„Calvin: Girls are like slugs—they probably serve some purpose, but it's hard to imagine what.
p71“

—  Bill Watterson American comic artist 1958

The Authoritative Calvin and Hobbes
Quelle: The Authoritative Calvin and Hobbes: A Calvin and Hobbes Treasury

Immanuel Kant Foto

„Happiness is not an ideal of reason but of imagination.“

—  Immanuel Kant German philosopher 1724 - 1804

Fundamental Principles of the Metaphysics of Ethics (1785)

Jim Carrey Foto
Sherwood Anderson Foto

„The life of reality is confused, disorderly, almost always without apparent purpose, whereas in the artist's imaginative life there is purpose.“

—  Sherwood Anderson writer 1876 - 1941

"A Note on Realism" in The Literary Review (25 October 1924)<!-- also in Contemporary American Criticism (1926) -->
Kontext: The life of reality is confused, disorderly, almost always without apparent purpose, whereas in the artist's imaginative life there is purpose. There is determination to give the tale, the song, the painting, form — to make it true and real to the theme, not to life. Often the better the job is done, the greater the confusion. I myself remember with what a shock I heard people say that one of my own books Winesburg, Ohio was an exact picture of Ohio village life. The book was written in a crowded tenement district of Chicago. The hint for almost every character was taken from my fellow-lodgers in a large rooming house, many of whom had never lived in a village. The confusion arises out of the fact that others besides practicing artists have imaginations. But most people are afraid to trust their imaginations and the artist is not.
Would it not be better to have it understood that realism, in so far as the word means reality to life, is always bad art — although it may possibly be very good journalism? Which is but another way of saying that all of the so-called great realists were not realists at all and never intended being. Madame Bovary did not exist in fact. She existed in the imaginative life of Flaubert and he managed to make her exist also in the imaginative life of his readers.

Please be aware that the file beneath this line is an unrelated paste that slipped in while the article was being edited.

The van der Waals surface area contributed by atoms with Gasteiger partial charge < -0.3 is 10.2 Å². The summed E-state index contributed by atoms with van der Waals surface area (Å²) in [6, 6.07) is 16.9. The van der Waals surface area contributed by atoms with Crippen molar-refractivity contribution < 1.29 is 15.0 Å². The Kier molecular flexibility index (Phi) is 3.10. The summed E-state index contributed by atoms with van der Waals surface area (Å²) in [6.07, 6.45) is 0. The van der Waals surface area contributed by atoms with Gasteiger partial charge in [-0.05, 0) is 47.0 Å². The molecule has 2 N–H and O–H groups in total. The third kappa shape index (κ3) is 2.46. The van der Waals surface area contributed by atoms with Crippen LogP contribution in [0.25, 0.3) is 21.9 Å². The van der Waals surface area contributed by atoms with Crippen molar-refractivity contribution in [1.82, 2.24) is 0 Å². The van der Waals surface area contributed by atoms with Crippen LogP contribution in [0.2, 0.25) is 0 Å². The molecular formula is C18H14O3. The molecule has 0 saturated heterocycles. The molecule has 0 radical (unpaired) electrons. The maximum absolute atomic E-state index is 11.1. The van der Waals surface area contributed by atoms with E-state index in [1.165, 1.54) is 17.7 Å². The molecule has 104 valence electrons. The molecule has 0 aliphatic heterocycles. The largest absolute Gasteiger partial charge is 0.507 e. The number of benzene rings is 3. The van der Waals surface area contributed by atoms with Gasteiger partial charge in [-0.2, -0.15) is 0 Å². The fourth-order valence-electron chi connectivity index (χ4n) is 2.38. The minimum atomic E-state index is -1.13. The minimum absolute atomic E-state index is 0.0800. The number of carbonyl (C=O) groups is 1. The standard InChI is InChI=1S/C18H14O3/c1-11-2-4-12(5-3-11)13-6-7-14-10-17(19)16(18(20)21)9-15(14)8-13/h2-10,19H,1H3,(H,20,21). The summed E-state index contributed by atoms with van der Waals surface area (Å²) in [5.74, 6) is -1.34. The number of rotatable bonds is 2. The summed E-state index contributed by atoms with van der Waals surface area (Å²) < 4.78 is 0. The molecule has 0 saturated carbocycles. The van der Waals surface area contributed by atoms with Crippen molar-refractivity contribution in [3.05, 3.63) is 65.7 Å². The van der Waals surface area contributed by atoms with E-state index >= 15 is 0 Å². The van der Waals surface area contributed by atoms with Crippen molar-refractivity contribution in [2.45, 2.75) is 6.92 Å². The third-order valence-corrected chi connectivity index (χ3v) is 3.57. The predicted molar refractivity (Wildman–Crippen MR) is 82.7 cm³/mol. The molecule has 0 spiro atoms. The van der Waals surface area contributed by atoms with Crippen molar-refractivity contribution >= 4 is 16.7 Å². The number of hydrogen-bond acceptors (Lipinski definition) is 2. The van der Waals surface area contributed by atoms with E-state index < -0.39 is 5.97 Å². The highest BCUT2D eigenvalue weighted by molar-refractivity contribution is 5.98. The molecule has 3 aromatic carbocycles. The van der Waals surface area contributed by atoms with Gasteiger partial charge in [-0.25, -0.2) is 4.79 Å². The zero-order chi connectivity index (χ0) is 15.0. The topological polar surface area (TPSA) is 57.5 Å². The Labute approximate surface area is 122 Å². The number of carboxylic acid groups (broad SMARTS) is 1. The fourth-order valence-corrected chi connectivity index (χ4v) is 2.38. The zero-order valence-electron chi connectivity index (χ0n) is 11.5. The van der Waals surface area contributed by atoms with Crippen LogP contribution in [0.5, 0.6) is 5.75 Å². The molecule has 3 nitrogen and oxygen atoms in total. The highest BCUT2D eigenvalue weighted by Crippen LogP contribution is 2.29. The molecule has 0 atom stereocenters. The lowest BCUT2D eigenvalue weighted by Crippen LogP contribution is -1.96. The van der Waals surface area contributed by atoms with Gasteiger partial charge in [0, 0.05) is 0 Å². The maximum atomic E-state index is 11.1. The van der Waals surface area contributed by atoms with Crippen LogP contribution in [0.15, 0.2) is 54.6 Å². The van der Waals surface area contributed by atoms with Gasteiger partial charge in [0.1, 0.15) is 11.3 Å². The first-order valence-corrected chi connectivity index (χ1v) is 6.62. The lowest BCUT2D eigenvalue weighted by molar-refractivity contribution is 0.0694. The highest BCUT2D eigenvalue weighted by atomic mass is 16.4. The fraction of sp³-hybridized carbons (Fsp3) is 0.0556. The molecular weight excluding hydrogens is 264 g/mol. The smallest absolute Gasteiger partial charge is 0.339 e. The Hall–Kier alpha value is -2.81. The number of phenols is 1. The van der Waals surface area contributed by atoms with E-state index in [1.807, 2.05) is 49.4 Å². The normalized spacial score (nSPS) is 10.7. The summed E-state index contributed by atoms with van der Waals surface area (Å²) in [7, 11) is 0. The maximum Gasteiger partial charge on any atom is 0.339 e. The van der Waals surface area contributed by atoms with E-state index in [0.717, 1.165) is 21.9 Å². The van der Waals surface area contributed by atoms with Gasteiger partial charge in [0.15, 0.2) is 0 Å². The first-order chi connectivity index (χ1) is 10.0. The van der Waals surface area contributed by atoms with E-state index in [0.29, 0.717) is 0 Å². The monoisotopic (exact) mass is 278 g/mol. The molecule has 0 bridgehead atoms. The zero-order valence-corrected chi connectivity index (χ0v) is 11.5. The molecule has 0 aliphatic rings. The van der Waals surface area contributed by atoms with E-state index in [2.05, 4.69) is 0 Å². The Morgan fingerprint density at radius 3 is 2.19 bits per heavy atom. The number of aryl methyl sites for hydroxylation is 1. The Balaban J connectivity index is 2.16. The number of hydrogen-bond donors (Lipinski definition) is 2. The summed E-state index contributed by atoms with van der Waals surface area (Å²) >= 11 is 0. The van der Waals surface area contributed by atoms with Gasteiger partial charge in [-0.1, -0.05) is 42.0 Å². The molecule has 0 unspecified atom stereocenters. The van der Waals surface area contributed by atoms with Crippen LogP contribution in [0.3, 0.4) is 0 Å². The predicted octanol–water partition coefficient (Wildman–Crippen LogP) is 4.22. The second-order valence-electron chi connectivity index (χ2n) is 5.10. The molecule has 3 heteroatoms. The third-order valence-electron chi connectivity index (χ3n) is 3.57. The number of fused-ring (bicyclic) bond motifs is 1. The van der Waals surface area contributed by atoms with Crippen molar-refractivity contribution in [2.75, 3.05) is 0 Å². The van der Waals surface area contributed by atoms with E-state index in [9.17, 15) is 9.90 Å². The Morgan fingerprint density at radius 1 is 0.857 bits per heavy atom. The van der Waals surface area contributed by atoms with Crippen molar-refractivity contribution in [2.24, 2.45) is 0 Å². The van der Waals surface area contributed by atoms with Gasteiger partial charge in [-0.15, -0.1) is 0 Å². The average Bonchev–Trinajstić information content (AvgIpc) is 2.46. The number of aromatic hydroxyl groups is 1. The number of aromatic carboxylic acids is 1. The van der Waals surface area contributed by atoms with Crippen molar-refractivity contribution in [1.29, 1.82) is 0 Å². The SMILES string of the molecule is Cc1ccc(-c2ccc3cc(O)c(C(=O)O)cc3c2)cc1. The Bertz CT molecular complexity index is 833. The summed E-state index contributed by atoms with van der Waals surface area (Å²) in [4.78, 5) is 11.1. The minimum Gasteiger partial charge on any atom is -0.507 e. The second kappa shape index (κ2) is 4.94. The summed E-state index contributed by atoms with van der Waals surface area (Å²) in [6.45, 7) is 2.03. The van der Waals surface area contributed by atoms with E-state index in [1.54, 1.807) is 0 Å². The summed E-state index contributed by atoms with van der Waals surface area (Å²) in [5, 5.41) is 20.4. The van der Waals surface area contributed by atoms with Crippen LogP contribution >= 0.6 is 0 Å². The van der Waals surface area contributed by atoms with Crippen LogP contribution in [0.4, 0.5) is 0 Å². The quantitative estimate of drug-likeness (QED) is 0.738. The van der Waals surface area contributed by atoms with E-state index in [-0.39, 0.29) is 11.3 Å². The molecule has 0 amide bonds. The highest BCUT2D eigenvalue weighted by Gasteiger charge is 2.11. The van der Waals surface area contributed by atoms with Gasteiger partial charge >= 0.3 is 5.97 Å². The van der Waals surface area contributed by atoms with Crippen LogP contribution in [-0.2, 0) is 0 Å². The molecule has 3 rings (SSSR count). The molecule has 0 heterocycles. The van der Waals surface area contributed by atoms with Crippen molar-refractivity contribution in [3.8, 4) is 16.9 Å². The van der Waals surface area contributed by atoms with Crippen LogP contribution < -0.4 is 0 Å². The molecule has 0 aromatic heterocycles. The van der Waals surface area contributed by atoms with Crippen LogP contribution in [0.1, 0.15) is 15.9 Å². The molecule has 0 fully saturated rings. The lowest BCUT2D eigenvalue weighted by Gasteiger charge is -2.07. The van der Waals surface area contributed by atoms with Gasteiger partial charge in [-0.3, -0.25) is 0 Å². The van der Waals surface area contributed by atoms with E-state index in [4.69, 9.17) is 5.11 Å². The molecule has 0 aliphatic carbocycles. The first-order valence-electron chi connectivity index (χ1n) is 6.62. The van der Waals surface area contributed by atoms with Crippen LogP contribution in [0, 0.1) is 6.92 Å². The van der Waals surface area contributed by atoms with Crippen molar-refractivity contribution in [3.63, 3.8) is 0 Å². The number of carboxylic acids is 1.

Carl Sagan Foto

„The universe was made on purpose, the circle said.“

—  Carl Sagan, Contact

Quelle: Contact (1985), Chapter 24 (p. 431)
Kontext: The universe was made on purpose, the circle said. In whatever galaxy you happen to find yourself, you take the circumference of a circle, divide it by its diameter, measure closely enough, and uncover a miracle — another circle, drawn kilometers downstream of the decimal point. There would be richer messages farther in. It doesn't matter what you look like, or what you're made of, or where you come from. As long as you live in this universe, and have a modest talent for mathematics, sooner or later you'll find it. It's already here. It's inside everything. You don't have to leave your planet to find it. In the fabric of space and in the nature of matter, as in a great work of art, there is, written small, the artist’s signature. Standing over humans, gods, and demons, subsuming Caretakers and Tunnel builders, there is an intelligence that antedates the universe.

William Henry Davies Foto
Confucius Foto

„If a man has no humaneness what can his propriety be like? If a man has no humaneness what can his happiness be like?“

—  Confucius Chinese teacher, editor, politician, and philosopher -551 - -479 v.Chr

Original: (zh_Hant) 人而不仁、如禮何。人而不仁、如樂何。
Quelle: The Analects, Chapter III

Morrissey Foto

„It's the nicest birthday I've ever had. You've made a happy man very old.“

—  Morrissey English singer 1959

From Who Put The 'M' In Manchester? (2004)
In Concert